The plaintiffs have asked the court to:
-Declare that Rider University has breached the 1991 merger agreement
-Direct Westminster Choir College to form an independent board of trustees that will resume operation of Westminster Choir College as a non-profit institution of higher education, or direct Rider to seek out an academic institution to merge with Westminster Choir College on terms similar to the terms and conditions under which Rider received the Westminster property under the 1991 merger agreement.
-Direct Rider to seek another entity to run the choir college on the Princeton campus because Rider University has declared its intention to abandon the grant of the Westminster property
-As an alternate remedy, appoint a special master to seek out and identify an academic institution to merge with Westminster Choir College.
-Permanently block the sale of the Westminster property to any commercial developer or other commercial entity, corporation, partnership or association or any entity that will not continue to operate Westminster Choir College at its Princeton campus.
The plaintiffs are also seeking attorneys fees and the reimbursement of other costs for the lawsuit.
The suit also argues that the sale of the campus and removal of its programming to other venues will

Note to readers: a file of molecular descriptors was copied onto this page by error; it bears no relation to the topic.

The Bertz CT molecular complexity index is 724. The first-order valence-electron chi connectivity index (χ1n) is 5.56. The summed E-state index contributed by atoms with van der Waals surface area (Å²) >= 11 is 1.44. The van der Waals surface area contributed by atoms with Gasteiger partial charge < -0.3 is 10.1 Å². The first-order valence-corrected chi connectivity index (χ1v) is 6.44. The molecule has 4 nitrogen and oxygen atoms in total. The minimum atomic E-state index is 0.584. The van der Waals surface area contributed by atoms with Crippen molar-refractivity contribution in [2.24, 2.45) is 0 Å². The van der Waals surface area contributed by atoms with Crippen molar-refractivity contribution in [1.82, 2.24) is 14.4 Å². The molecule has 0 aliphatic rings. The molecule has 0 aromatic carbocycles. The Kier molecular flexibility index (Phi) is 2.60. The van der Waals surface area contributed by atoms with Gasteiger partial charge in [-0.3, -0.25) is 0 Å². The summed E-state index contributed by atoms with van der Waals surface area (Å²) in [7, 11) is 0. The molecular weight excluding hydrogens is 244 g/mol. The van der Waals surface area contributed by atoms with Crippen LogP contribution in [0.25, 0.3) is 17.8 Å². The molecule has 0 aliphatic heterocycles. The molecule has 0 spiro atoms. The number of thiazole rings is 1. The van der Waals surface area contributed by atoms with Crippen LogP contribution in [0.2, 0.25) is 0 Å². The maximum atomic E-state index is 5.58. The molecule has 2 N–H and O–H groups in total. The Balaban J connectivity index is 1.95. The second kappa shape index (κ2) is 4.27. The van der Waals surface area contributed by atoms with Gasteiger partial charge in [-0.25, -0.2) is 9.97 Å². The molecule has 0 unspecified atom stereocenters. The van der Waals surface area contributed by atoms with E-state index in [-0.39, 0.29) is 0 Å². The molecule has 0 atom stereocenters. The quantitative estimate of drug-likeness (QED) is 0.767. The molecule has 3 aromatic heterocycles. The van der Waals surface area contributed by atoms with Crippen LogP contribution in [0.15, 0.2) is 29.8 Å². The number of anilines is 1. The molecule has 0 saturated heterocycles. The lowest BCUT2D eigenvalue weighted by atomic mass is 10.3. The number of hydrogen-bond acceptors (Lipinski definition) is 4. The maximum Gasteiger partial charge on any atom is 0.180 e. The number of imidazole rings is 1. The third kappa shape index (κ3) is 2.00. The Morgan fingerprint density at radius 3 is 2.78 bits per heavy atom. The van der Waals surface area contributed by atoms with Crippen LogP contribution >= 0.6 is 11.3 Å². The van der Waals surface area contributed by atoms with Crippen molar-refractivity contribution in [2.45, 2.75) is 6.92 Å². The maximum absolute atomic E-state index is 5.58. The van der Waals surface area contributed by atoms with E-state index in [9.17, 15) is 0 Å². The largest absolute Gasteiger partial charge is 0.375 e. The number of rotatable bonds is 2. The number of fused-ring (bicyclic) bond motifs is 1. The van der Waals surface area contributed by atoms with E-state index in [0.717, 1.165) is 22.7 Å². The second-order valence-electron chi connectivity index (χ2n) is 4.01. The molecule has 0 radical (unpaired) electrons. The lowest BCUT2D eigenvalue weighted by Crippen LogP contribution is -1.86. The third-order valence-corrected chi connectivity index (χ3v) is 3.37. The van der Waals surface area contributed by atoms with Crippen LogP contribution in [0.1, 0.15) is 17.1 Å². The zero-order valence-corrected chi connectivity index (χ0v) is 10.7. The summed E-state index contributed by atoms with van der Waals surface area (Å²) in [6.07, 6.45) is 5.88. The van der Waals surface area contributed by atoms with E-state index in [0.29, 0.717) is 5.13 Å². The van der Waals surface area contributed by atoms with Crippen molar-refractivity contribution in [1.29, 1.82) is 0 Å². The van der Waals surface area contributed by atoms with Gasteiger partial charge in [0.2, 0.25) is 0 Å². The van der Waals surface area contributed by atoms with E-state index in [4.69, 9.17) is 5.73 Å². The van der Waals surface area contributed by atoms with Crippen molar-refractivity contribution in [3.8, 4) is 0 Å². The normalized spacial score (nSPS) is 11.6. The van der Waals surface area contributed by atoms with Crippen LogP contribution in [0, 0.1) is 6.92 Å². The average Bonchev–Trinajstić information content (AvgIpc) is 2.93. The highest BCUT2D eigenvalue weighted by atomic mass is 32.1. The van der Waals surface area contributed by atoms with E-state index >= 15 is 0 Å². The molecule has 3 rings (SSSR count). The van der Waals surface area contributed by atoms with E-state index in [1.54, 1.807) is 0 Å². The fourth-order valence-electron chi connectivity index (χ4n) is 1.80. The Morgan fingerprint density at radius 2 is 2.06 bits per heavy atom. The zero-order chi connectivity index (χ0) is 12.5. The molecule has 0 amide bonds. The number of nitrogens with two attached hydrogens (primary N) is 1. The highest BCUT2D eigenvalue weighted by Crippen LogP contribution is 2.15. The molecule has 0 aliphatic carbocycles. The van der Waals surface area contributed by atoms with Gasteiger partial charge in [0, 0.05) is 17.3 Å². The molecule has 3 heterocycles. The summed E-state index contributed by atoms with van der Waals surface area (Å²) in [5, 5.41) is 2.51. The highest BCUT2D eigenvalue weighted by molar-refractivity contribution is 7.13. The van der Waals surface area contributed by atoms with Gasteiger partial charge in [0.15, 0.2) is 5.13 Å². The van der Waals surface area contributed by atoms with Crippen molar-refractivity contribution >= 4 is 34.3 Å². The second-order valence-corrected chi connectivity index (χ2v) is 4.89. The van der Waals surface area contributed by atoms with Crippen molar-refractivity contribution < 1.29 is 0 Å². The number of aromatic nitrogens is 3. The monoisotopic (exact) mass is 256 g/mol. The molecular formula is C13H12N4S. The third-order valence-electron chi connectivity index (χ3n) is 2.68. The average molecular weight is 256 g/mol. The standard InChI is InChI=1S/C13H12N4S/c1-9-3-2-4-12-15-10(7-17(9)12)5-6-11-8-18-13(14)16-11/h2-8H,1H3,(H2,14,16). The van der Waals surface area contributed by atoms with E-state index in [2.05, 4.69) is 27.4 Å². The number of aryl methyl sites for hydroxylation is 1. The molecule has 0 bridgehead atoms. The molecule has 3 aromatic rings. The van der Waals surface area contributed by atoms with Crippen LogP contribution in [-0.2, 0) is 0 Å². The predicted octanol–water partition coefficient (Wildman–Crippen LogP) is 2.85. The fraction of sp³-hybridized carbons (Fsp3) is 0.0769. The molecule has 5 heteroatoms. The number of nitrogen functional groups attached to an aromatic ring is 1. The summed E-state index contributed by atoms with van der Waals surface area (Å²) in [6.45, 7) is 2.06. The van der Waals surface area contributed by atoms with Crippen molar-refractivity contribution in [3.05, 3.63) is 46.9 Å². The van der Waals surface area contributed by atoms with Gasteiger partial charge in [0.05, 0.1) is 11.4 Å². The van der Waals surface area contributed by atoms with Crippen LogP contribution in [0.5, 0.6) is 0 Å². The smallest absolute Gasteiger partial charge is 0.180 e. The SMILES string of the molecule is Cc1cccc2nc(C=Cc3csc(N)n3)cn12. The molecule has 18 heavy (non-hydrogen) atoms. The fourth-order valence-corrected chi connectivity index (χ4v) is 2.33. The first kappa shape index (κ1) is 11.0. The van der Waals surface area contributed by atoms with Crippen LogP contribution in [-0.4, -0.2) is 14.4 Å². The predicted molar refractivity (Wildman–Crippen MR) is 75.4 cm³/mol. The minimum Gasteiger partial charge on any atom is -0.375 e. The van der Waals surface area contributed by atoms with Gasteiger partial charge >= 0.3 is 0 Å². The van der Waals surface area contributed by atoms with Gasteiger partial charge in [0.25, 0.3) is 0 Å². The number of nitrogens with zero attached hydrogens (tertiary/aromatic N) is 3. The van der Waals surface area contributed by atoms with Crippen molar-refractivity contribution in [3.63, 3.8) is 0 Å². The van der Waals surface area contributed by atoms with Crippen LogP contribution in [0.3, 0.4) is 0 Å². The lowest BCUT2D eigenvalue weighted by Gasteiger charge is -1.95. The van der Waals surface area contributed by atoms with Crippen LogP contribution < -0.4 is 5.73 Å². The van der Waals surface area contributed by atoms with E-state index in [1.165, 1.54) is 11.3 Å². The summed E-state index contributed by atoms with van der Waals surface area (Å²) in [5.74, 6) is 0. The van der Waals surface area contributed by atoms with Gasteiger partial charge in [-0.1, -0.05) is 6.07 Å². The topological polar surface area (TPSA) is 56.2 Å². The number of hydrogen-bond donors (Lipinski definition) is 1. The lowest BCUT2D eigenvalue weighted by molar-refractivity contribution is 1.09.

cause the irreplaceable loss of the nearby ancillary buildings and venues in the Princeton community, at Princeton University and Princeton Theological Seminary, including religious settings and performance venues used for many decades by Westminster’s faculty and students as a part of the choir college’s academic mission.
“Westminster is an internationally acclaimed school that is also a national treasure. I chose Westminster because it has a proven legacy of excellence and world class faculty. Our choirs sing with the top orchestras in the world and our music education program produces many of the music teachers in our nation’s public schools,” said Mymoena Davids, a sophomore student plaintiff .
“Westminster is thriving, my education should not be jeopardized because Rider is financially unstable and under-enrolled by over 1,000 students due to an incompetent executive management team and poor board oversight,” Davids said. “Rider has no legal right to sell Westminster for profit and is violating the 1991 merger agreement. Furthermore, Rider does not have clear title to Westminster’s Princeton campus due to the restrictive covenant in the original deed of trust.”